As a software engineer and architect, I have navigated countless debugging mazes to resolve elusive issues in codebases spanning a multitude of programming languages, frameworks, and technologies. A key lesson learned during this journey is that debugging skills, which arguably form the backbone of effective software development, seldom receive the attention they deserve. If anything, I hear and read folks discussing the tools and what to do with them. Here, I share a handful of my own debugging practices in hopes that a tidbit might be beneficial to you when you're neck-deep in code, frustrated and mentally drained.
Embrace the Scientific Method: Observe, Hypothesize, Experiment, Record
Debugging is more science than art. Adopting the scientific method of making observations, developing hypotheses, conducting experiments, and recording outcomes can keep your debugging structured and productive. Any change you make, any outcome observed, should be recorded - whether in a digital note-taking app, on a piece of paper, or in the form of comments in your code.
Treat Assumptions as Hypotheses
All developers form assumptions while debugging. Assumptions aren't bad, but remember to treat them as hypotheses that require validation. Assume nothing, question everything. This leads to the next point.
Validate Your Assumptions
Begin with what you think you know and put your assumptions to the test. If there's a shred of doubt, don't ignore it. Let your curiosity drive you to validate until every doubt is either ruled out or turned into a confirmed fact.
Adjust Based on New Facts
When you encounter new facts or findings, pause and recalibrate. Revisit your previously validated facts and assumptions to see if anything needs rechecking or additional validation based on your new knowledge.
Make One Change at a Time
Stick to one change per experimental cycle. It could be a local code change, a config adjustment, or anything else - just ensure you make only one modification per attempt. This avoids the chaos of not knowing which change led to a certain outcome.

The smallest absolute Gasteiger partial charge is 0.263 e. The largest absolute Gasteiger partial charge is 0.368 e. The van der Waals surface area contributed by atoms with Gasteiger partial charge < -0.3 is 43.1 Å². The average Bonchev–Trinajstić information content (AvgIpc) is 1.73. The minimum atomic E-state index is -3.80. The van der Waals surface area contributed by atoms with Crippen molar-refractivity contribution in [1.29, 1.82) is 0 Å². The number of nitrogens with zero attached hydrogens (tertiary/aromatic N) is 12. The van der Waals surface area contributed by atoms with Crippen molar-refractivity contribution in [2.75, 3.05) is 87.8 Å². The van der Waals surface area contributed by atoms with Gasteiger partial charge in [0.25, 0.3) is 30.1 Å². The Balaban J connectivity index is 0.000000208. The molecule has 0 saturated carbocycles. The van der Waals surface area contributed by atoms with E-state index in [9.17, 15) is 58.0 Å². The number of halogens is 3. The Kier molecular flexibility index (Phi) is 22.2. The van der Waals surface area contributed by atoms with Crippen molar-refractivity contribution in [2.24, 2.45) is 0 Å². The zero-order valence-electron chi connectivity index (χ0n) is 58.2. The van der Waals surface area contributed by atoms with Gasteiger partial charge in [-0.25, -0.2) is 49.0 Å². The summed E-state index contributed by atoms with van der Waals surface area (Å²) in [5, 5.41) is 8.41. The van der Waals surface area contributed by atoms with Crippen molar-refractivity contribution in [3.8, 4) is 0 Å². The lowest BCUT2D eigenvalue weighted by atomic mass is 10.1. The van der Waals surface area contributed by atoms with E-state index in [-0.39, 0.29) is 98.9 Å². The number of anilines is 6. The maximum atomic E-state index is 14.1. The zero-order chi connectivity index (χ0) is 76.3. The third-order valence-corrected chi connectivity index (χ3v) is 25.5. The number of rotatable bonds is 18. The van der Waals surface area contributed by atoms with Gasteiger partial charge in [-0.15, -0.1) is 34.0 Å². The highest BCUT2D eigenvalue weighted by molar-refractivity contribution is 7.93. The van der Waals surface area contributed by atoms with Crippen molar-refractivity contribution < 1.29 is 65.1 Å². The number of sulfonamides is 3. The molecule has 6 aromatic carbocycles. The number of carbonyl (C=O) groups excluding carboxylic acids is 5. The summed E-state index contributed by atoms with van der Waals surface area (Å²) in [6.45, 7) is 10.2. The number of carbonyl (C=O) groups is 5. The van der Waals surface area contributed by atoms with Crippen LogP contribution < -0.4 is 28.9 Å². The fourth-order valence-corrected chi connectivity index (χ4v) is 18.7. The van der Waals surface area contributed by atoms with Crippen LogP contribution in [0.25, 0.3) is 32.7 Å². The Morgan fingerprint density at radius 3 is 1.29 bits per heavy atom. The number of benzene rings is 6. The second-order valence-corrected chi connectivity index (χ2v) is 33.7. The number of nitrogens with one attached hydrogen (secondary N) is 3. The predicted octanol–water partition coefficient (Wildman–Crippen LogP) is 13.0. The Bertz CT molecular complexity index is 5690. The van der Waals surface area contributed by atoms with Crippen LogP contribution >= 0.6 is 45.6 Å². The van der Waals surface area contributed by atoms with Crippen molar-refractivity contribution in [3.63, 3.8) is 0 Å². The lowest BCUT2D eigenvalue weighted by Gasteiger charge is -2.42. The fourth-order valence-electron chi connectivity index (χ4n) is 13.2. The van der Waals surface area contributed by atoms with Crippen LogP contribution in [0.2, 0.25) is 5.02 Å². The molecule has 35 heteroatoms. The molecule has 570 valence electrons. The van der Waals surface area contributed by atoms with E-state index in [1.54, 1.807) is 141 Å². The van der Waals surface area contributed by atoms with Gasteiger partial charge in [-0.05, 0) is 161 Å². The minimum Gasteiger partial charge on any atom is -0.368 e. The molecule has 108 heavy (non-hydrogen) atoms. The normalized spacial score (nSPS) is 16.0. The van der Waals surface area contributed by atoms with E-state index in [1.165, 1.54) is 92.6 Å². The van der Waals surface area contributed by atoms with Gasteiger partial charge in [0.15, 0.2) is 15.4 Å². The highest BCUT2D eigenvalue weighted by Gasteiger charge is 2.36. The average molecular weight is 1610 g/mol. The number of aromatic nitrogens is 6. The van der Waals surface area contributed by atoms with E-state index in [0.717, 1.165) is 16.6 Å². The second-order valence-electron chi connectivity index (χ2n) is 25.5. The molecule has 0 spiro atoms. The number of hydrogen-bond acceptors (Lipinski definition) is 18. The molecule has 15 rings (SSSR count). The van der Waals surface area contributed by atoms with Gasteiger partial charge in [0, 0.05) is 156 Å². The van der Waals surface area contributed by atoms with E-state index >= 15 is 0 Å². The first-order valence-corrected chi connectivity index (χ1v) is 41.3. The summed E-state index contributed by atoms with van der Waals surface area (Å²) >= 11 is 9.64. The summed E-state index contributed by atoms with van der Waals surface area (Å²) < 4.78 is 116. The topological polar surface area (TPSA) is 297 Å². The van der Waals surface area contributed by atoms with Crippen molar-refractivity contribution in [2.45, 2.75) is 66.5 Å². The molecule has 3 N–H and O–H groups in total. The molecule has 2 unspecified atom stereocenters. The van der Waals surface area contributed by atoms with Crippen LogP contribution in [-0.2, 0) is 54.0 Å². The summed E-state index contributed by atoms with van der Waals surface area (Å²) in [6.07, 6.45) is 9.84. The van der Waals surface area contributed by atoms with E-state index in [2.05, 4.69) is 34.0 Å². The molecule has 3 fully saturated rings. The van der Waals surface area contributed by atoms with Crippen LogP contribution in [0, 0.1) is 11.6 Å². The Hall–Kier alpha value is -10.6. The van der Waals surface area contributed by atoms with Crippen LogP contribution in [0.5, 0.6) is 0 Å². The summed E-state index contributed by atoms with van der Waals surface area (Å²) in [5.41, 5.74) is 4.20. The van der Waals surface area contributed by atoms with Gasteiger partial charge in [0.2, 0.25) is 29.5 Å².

Debugging can be a demanding task, both physically and mentally. Be kind to yourself. Pay attention to your posture, take breaks, get some fresh air, and maybe even catch a few rays of sunlight. The brief distraction might just spark the solution you need.
Talk to Yourself, or a Rubber Duck
Walking through your problem aloud can provide fresh insights. If talking to yourself seems awkward, try Rubber Duck Debugging. Explaining the issue to an inanimate object (or a willing colleague) can help untangle your thoughts and provide a new perspective.
Don't Hesitate to Ask for Help
Debugging doesn't have to be a solo journey. Asking for help can bring fresh eyes to the problem, often resulting in quicker solutions. Even the most experienced developers can benefit from a fresh perspective.
Simplify the Reproduction Steps
If the issue requires a convoluted process to reproduce, pause and think if it can be simplified. Don't hesitate to tweak the upstream code locally for making reproduction easier and quicker.
Use Separate Code Repository Branches for Each Foray
Having a new local branch for each attempt can be a lifesaver when you need to revisit a previously discarded trial. This prevents the dreaded scenario of having to recreate changes you've painstakingly undone.
Celebrate the Small Wins
Each little discovery that helps shed light on the issue is a win. Celebrate it by walking away. Allow your mind to absorb the information as you shift your focus for a bit before diving back in.
Debugging isn't about being magically quick at finding impossible problems. It's about staying organized, not being afraid to question everything, and remembering to look after yourself and tap into the collective brainpower around you. Use these tips to up your debugging game, solve those tricky software problems faster, and really shine a light on the art of debugging.